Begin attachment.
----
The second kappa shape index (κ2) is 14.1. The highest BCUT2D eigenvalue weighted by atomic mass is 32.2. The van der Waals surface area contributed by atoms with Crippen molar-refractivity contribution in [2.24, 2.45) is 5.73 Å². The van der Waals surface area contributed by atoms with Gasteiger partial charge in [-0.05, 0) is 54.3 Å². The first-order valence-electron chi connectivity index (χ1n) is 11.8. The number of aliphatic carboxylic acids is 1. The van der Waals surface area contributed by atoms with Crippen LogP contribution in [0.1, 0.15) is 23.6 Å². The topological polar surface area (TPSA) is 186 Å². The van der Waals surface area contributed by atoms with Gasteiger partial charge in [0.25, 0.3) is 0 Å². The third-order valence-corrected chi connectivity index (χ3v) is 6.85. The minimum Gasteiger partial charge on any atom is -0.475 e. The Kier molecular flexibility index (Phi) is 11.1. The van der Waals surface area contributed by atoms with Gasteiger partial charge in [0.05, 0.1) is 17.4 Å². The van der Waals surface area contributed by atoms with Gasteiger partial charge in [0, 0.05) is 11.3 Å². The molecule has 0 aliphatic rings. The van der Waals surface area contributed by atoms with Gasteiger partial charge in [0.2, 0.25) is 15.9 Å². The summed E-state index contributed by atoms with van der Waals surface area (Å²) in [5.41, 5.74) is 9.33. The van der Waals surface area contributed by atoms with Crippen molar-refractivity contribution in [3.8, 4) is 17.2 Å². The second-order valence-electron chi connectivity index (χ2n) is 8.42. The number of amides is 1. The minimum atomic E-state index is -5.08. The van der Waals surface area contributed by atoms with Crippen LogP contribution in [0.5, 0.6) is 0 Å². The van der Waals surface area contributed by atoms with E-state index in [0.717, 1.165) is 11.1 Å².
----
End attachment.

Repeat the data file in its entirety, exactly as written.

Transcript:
The second kappa shape index (κ2) is 14.1. The highest BCUT2D eigenvalue weighted by atomic mass is 32.2. The van der Waals surface area contributed by atoms with Crippen molar-refractivity contribution in [2.24, 2.45) is 5.73 Å². The van der Waals surface area contributed by atoms with Gasteiger partial charge in [-0.05, 0) is 54.3 Å². The first-order valence-electron chi connectivity index (χ1n) is 11.8. The number of aliphatic carboxylic acids is 1. The van der Waals surface area contributed by atoms with Crippen LogP contribution in [0.1, 0.15) is 23.6 Å². The topological polar surface area (TPSA) is 186 Å². The van der Waals surface area contributed by atoms with Gasteiger partial charge in [0.25, 0.3) is 0 Å². The third-order valence-corrected chi connectivity index (χ3v) is 6.85. The minimum Gasteiger partial charge on any atom is -0.475 e. The Kier molecular flexibility index (Phi) is 11.1. The van der Waals surface area contributed by atoms with Gasteiger partial charge in [0.05, 0.1) is 17.4 Å². The van der Waals surface area contributed by atoms with Gasteiger partial charge in [0, 0.05) is 11.3 Å². The molecule has 0 aliphatic rings. The van der Waals surface area contributed by atoms with Gasteiger partial charge in [0.2, 0.25) is 15.9 Å². The summed E-state index contributed by atoms with van der Waals surface area (Å²) in [5.41, 5.74) is 9.33. The van der Waals surface area contributed by atoms with Crippen molar-refractivity contribution in [3.8, 4) is 17.2 Å². The second-order valence-electron chi connectivity index (χ2n) is 8.42. The number of amides is 1. The minimum atomic E-state index is -5.08. The van der Waals surface area contributed by atoms with Crippen LogP contribution in [0.5, 0.6) is 0 Å². The van der Waals surface area contributed by atoms with E-state index in [0.717, 1.165) is 11.1 Å².